Notes Jake Makes Ace Els Phil Fall

By Associated PressJune 18, 2005, 4:00 pm
PINEHURST, N.C. -- Peter Jacobsen knew his shot was good. Then he worried that it might have rolled over the green, like so many other at Pinehurst No. 2.
Not this one. Jacobsen's 7-iron was pure, and the ball plopped right into the hole after a couple of bounces for a hole in one Saturday in the third round of the U.S. Open, the first ace of the championship. More importantly, it was part of a 1-under 69 that put the 51-year-old member of the Champions Tour in a tie for 11th.
Only leader Retief Goosen matched Jacobsen's score.
'If I said I thought I could win, I'd be lying,' Jacobsen said. 'I thought I could make the cut and play well. I've always been a fairly accurate driver, and always been a fairly good iron player. The U.S. Open is right down my alley.'
He hasn't been in an Open since 1996, when he tied for 23rd at Oakland Hills behind winner Steve Jones, so after a victory in the U.S. Senior Open a year ago, Jacobsen was quick to take advantage of the USGA exemption to play at the course where good friend Payne Stewart won in 1999.
Jacobsen has other fond memories of the Open, including a 67 in the final round in 1984 while paired with Tom Watson.
He also won a fictional Open championship in the movie 'Tin Cup,' taking advantage of an implosion on the final hole by Roy McAvoy, the character portrayed by Kevin Costner.
'That's the one I beat Don Johnson and Kevin Costner. That was easy,' Jacobsen said. 'Those guys are like 8 handicaps.'
This is the first time Jacobsen played on the weekend at a major since the 1997 PGA Championship, where he finished tied for 67th. And he has no illusions about what might happen Sunday.
'This may sound crazy, but just being here this week and playing well on Thursday and Friday and having a chance to play on the weekend is very special in itself,' he said. 'So whatever happens, whatever the USGA wanted to serve up, I was ready to take.'
Ernie Els is badly in need of some time off, and he might be willing to miss two of his favorite golf courses to recharge his batteries.
After twice turning potential birdies into double bogeys and shooting a 72 on Saturday, Els said he would skip the Barclays Classic next week at Westchester so he could go home to England. The only other tournament he had planned to play between now and British Open is the Scottish Open at Loch Lomond, and he might miss that, too.
'I probably need a good break, come back with a bit of fire,' Els said.
The Big Easy won twice in a row at Westchester. He also is a two-time winner at Loch Lomond, one of his favorite tracks on the European tour.
'I love the Scottish, but we'll see how it goes,' he said.
Els said if he takes three weeks away from tournament golf, he might play some links to get ready for St. Andrews.
As for his round, he managed to get to 2-under despite hitting the ball in the rough. He was primed to make birdies on the par-5 10th and par-4 13th with huge drives down the fairway, but wound up with double bogeys.
Nothing was more frustrating than 378-yard 13th, where his drive landed some 30 yards from the green. His sand wedge rolled back down the slope, then a low pitch shot rolled back to his feet. He got the next one to stay on the green about 10 feet away and two-putted for 6.
'It's just brain-dead stuff,' Els said.
Phil Mickelson nearly got the 18 pars he wanted in the third round, finishing with 16. Unfortunately, one of the others was a triple bogey.
He lost his drive out of bounds on the fourth hole - a reachable par-5 that is the easiest hole this week at Pinehurst - and reloaded on the tee. The rest of the hole wasn't much better and he ended up with an 8.
A birdie at the difficult 16th left him with a 72 and an 8-over total of 218.
'I played great,' Mickelson said. 'I drove it the best I have in a long time, and that one hole, it's just one tough hole. The thing is you just can't make any birdies out here or try to make birdies.'
And when he completed his round just as the leaders teed off, Lefty wasn't quite ready to give up have a chance at winning the tournament.
'I understand realistically that might be the case, but the way I look at it is Johnny Miller shot 63 in the Open at Oakmont, and I'm not going to go into tomorrow's round feeling as though I don't have a shot,' Mickelson said. 'I just feel that I can shoot a low score out there, even though I'll have to make 30-, 40-footers to do it.'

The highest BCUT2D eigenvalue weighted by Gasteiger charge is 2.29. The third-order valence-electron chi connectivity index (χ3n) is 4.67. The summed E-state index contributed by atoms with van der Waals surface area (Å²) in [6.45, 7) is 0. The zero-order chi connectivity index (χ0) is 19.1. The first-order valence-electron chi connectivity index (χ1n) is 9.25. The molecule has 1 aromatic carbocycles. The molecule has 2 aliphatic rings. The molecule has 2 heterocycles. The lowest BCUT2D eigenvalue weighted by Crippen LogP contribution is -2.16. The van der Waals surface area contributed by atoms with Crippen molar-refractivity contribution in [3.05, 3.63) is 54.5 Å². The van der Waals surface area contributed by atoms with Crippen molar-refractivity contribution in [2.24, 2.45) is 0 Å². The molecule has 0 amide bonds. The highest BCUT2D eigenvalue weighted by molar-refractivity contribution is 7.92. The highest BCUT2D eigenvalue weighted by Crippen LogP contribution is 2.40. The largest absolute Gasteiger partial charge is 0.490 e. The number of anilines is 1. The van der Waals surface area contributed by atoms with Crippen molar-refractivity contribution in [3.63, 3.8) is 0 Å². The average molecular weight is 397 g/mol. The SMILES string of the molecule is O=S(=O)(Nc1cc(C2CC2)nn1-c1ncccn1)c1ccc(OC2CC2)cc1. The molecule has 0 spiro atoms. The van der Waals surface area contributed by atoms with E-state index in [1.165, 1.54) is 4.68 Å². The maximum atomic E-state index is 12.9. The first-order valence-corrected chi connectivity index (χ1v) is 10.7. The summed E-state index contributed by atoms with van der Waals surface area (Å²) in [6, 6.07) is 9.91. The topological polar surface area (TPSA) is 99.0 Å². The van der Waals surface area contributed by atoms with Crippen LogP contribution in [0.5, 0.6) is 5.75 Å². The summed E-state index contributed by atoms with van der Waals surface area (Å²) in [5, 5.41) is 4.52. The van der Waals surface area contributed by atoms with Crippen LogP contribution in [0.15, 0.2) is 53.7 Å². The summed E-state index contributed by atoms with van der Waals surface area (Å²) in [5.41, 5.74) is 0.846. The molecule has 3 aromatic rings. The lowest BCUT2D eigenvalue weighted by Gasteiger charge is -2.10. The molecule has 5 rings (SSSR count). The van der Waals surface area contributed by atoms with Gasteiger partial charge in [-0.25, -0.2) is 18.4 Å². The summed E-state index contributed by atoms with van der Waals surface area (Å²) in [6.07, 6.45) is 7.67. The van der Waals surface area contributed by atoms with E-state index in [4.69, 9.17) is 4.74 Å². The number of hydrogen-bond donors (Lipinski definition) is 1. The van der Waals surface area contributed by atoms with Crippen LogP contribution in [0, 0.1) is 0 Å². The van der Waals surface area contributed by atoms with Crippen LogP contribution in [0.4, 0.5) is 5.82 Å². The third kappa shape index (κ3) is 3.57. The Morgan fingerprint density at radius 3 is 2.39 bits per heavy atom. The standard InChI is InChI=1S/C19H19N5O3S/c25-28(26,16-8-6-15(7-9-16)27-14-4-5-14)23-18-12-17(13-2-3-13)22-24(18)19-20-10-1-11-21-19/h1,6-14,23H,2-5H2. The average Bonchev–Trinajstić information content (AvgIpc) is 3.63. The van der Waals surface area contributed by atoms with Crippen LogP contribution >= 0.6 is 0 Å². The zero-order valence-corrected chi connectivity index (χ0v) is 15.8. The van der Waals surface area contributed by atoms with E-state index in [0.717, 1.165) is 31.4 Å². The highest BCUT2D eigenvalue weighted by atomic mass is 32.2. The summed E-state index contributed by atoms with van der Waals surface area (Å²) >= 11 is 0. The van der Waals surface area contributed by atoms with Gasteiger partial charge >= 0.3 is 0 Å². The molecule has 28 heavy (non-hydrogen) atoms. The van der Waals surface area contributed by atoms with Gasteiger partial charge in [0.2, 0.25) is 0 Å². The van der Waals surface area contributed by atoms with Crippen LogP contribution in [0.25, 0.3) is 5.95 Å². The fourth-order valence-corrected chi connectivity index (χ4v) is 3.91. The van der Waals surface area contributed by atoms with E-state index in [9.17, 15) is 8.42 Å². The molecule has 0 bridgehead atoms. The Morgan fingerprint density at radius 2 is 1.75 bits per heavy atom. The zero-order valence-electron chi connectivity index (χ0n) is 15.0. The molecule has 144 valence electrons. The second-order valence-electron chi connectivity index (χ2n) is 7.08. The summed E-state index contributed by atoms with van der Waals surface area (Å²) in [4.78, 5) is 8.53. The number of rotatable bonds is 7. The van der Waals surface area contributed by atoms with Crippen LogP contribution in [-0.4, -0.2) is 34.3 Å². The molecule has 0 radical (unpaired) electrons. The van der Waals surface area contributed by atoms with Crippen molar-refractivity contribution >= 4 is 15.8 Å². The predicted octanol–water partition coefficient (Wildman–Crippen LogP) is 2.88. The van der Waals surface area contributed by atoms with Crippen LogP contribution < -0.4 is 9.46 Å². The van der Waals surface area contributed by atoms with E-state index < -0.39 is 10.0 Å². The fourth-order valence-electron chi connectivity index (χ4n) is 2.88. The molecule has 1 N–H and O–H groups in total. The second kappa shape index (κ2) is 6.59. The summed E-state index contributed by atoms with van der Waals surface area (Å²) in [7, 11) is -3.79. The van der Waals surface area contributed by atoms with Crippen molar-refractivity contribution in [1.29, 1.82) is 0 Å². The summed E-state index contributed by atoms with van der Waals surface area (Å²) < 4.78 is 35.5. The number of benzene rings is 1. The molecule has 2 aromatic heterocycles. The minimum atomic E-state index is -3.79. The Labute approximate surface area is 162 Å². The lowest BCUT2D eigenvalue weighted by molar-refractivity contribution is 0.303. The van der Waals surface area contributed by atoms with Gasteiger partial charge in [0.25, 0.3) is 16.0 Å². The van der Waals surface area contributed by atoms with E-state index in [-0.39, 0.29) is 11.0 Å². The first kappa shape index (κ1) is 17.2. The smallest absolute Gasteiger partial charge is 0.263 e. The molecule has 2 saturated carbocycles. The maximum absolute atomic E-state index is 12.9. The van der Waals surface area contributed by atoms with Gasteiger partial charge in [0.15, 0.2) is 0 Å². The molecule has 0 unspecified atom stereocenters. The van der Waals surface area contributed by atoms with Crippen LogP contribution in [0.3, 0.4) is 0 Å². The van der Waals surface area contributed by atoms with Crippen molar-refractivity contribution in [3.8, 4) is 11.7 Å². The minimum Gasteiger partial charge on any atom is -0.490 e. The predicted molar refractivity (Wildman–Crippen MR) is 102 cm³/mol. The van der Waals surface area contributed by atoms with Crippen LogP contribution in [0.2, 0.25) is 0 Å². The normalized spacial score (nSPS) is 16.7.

Most amateurs would be happy simply to make the cut at the U.S. Open. Yet even as he did that, Matthew Every still couldn't help but think mostly about what might have been.
The rising senior at the University of Florida shot a 3-over 73 in the third round, staying in front of Ryan Moore in the race for low-amateur honors. Every's total of 221 is two shots better than Moore.
The margin could have been greater if Every had gotten the most out of his game in the second round.
'I felt like I played very well, but I tried my best to miss the cut,' he said. 'The first 10 or 11 holes, I struck the ball really as good as I could hit it, and I think I was 4-over par. That's just what Pinehurst is all about.
'I feel like I've done 75 percent of the job this week, but it's just been 25 percent just missing, not holing enough putts and really not hitting enough fairways.'
Moore, the defending U.S. Amateur champ who turns pro next week at Westchester, shot 75 Saturday to match his score from the first round, yet felt he played much better.
'The difference between the first round and this round is leaps and bounds,' he said. 'Unfortunately, the score is the same. Just a few places that got away from me and that's what cost me.'
Related links:
  • Leaderboard - 105th U.S. Open
  • Full Coverage - 105th U.S. Open

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    Tiger Tracker: Honda Classic

    By Tiger TrackerFebruary 23, 2018, 4:45 pm

    Tiger Woods is making his third start of the year at the Honda Classic. We're tracking him at PGA National in Palm Beach Gardens, Fla.

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    J. Korda fires flawless 62, leads by 4 in Thailand

    By Associated PressFebruary 23, 2018, 12:48 pm

    CHONBURI, Thailand – Jessica Korda shot a course-record 62 at the Honda LPGA Thailand on Friday to lead by four strokes after the second round.

    Playing her first tournament since having jaw surgery, Korda made eight birdies and finished with an eagle to move to 16 under par at the halfway point, a 36-hole record for the event.

    ''That was a pretty good round, pretty special,'' she said. ''Just had a lot of fun doing it.''

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    Korda is the daughter of former tennis player Petr Korda. She leads from another American, Brittany Lincicome, who carded a 65 to go 12 under at the Siam Country Club Pattaya Old Course.

    Minjee Lee of Australia is third and a shot behind Linicome on 11 under after a 67. Lexi Thompson, the 2016 champion, is fourth and another shot behind Lee.

    Korda is making her season debut in Thailand after the surgery and is playing with 27 screws holding her jaw in place.

    She seized the outright lead with a birdie on No. 15, the third of four straight birdies she made on the back nine. Her eagle on the last meant she finished with a 29 on the back nine, putting her in prime position for a first tour win since 2015.